Friday, April 5, 2019

Big Strapping Hero: "Shazam!" a zippy, exuberant, heart-filled delight


Shazam! (2019)
132 min.
Release Date: April 5, 2019 (Wide)

Mirthfully divergent from the dark and brooding stuff that superhero features tend to be, “Shazam!” is pure joy. Based on C.C. Beck and Bill Parker's character, who was published first by Fawcett Comics before being sold to DC Comics and (this is where the rights issues get confusing) originally went by moniker "Captain Marvel," the film playfully mines the gee-whiz giddiness of a 14-year-old boy transforming into his adult-sized alter ego, a costumed superhero, whenever saying the magic word ("Shazam!," an acronym for the first letters of gods Solomon, Hercules, Atlas, Zeus, Achilles, and Mercy). Now, Shazam (or Thundercrack, Red Cyclone, or Captain Sparklefingers) receives his first feature film, and it is a lot of F-U-N! Written by Henry Gayden (2014's "Earth to Echo") and directed by David F. Sandberg (2017’s “Annabelle: Creation”), "Shazam!" effortlessly finds a sweetly silly buoyancy, but also genuine stakes and danger, that's still more in step with a fantastical body-swap comedy than a cinematic universe table-setter.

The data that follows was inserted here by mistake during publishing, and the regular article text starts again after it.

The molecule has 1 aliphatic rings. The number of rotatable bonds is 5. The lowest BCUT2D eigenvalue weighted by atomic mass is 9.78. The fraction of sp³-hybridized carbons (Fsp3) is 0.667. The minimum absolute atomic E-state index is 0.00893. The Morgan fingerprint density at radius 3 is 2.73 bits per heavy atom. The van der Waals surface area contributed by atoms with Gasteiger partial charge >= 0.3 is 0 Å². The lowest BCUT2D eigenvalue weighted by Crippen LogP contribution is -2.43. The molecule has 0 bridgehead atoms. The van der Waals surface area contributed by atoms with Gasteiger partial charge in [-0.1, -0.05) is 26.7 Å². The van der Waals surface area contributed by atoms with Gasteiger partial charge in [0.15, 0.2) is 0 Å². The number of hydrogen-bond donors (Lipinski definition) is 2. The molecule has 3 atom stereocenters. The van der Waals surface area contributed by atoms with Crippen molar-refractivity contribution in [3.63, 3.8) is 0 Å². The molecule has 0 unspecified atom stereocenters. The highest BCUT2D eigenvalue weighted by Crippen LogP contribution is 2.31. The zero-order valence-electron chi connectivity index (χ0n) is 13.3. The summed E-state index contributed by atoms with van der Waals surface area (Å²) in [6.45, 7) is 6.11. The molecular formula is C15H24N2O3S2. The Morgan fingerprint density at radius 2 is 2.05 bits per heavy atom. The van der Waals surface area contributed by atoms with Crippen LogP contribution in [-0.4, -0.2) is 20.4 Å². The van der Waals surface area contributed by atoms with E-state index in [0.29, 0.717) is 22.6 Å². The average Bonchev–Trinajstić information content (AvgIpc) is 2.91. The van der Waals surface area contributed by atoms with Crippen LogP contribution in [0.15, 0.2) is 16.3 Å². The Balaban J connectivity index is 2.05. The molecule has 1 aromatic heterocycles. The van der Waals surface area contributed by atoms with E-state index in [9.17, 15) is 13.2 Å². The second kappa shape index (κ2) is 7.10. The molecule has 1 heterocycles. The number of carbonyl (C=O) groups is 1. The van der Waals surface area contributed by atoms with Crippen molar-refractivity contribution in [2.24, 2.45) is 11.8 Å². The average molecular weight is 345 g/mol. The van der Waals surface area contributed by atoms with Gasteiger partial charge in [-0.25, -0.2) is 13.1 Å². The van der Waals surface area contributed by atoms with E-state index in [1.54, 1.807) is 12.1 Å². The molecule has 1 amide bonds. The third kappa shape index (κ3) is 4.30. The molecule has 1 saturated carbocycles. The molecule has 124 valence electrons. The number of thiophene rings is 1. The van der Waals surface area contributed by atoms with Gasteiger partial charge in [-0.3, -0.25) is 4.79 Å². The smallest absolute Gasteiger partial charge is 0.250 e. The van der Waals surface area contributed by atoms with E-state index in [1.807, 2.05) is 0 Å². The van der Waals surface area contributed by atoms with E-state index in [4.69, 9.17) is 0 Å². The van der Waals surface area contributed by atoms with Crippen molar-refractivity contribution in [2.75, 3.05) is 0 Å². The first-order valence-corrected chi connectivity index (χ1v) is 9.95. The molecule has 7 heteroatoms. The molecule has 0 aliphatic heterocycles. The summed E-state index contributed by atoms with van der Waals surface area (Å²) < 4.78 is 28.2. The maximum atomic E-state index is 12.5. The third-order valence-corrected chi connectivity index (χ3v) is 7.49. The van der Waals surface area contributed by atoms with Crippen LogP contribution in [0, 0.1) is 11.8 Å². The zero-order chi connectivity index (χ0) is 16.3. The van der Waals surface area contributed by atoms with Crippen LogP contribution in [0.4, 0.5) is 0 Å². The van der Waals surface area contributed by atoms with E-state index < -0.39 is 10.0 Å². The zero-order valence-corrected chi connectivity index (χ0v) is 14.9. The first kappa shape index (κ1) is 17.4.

14-year-old orphan Billy Batson (Asher Angel) has fled foster homes in six counties and keeps searching for his birth mother after he was lost in a carnival crowd as a child. After another run-in with the cops in Philadelphia, he gets taken in to a family group home by a new set of foster parents, Rosa (Marta Milans) and Victor Vasquez (Cooper Andrews), and four other foster kids, who are all wonderful, but Billy still keeps his eye on the exit. One of the kids, physically disabled wiseacre Freddy Freeman (Jack Dylan Grazer), particularly takes a liking to Billy, as does precocious little Darla (Faithe Herman), who’s always wanted another big brother. Once Billy’s noble act standing up for Freddy to a couple of school bullies, the teen escapes to the subway and gets transported to the Rock of Eternity, a magical temple in another dimension, by ancient wizard Shazam (Djimon Hounsou), who has been looking for a worthy soul pure of heart and strong in spirit. Though he thinks the bearded old man is kidding, Billy takes command of Shazam’s powers and gets turned into the body of a strapping, spandex-suited thirtysomething man (Zachary Levi). Meanwhile, physicist Dr. Thaddeus Sivana (Mark Strong), who was summoned by wizard Shazam as a child but not chosen as the champion and thus tempted by a powerful orb, has nefarious plans to unleash the Seven Deadly Sins. Billy is still just getting used to his powers, which include lightning hands, super strength, the ability to fly, hyper-speed and bullet immunity, but he will have to learn his full potential if he wants to rid the world of evil and keep those closest to him safe.